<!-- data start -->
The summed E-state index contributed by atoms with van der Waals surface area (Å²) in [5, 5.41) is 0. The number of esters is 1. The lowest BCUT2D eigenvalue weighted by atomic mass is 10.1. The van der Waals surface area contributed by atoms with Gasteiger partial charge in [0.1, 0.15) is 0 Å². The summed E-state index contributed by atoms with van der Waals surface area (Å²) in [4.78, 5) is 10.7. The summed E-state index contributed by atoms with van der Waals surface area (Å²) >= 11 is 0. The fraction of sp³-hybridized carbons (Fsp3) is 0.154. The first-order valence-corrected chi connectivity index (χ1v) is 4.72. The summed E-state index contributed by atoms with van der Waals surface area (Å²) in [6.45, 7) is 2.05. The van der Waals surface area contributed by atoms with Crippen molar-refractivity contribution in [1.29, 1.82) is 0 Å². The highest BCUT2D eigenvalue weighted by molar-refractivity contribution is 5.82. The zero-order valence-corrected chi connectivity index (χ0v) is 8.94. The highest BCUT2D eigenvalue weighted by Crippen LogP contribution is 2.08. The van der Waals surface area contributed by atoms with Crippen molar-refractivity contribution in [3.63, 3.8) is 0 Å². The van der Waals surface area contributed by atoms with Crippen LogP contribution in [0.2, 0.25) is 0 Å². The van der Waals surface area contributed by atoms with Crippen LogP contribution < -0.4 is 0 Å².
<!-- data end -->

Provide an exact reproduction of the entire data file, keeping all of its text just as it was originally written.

The summed E-state index contributed by atoms with van der Waals surface area (Å²) in [5, 5.41) is 0. The number of esters is 1. The lowest BCUT2D eigenvalue weighted by atomic mass is 10.1. The van der Waals surface area contributed by atoms with Gasteiger partial charge in [0.1, 0.15) is 0 Å². The summed E-state index contributed by atoms with van der Waals surface area (Å²) in [4.78, 5) is 10.7. The summed E-state index contributed by atoms with van der Waals surface area (Å²) >= 11 is 0. The fraction of sp³-hybridized carbons (Fsp3) is 0.154. The first-order valence-corrected chi connectivity index (χ1v) is 4.72. The summed E-state index contributed by atoms with van der Waals surface area (Å²) in [6.45, 7) is 2.05. The van der Waals surface area contributed by atoms with Crippen molar-refractivity contribution in [1.29, 1.82) is 0 Å². The highest BCUT2D eigenvalue weighted by molar-refractivity contribution is 5.82. The zero-order valence-corrected chi connectivity index (χ0v) is 8.94. The highest BCUT2D eigenvalue weighted by Crippen LogP contribution is 2.08. The van der Waals surface area contributed by atoms with Crippen molar-refractivity contribution in [3.63, 3.8) is 0 Å². The van der Waals surface area contributed by atoms with Crippen LogP contribution in [0.2, 0.25) is 0 Å². The van der Waals surface area contributed by atoms with Crippen LogP contribution < -0.4 is 0 Å².